- “…while it is enlightening to see these observations in official cables, for the most part they enlarge rather than upend our understanding of complex foreign relations. For example, The Times has reported on numerous occasions that Iran’s Arab neighbors share America’s (and Israel’s) worry about the prospect of a nuclear-armed Iran. The cables dramatize the depth of their concern, but the fact of their concern is not revelatory.”

- “WikiLeaks is not a ‘media partner’ of The Times. We signed no agreement of any kind, with WikiLeaks or anyone else. In fact, in this case—our third round of articles based on documents obtained by WikiLeaks—we did not receive the documents from WikiLeaks. Julian Assange, the founder of the group, decided to withhold the material from us, apparently because he was offended by our reporting on his legal and organizational problems. The London newspaper, The Guardian, gave us a copy of the archive, because they considered it a continuation of our collaboration on earlier WikiLeaks disclosures. (The Guardian initially asked us not to reveal that they were our source, but the paper’s editor said on Sunday night that he was no longer concerned about anonymity.)”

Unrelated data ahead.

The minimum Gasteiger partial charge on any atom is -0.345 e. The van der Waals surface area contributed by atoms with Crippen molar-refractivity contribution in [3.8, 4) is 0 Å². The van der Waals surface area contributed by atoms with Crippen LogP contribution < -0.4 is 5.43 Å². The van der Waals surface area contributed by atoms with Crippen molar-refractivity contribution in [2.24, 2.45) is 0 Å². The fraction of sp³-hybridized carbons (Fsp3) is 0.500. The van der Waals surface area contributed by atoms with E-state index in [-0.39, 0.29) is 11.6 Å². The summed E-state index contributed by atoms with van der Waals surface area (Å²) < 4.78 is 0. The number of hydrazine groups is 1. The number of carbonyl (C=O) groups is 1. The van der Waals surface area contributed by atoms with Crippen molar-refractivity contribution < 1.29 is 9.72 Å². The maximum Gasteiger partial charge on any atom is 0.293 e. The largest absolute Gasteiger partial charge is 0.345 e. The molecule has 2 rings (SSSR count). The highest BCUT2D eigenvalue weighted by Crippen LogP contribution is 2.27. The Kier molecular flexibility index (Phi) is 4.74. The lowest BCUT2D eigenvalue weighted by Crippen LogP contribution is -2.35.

- “We agree wholeheartedly that transparency is not an absolute good. Freedom of the press includes freedom not to publish, and that is a freedom we exercise with some regularity. Yes, the articles were based on a larger data set. The four articles in today’s paper are just the beginning of our series on the cables, which will continue in the days and weeks ahead. Future articles will examine in greater depth a variety of subjects, including China.”

Joel Meares is a former CJR assistant editor.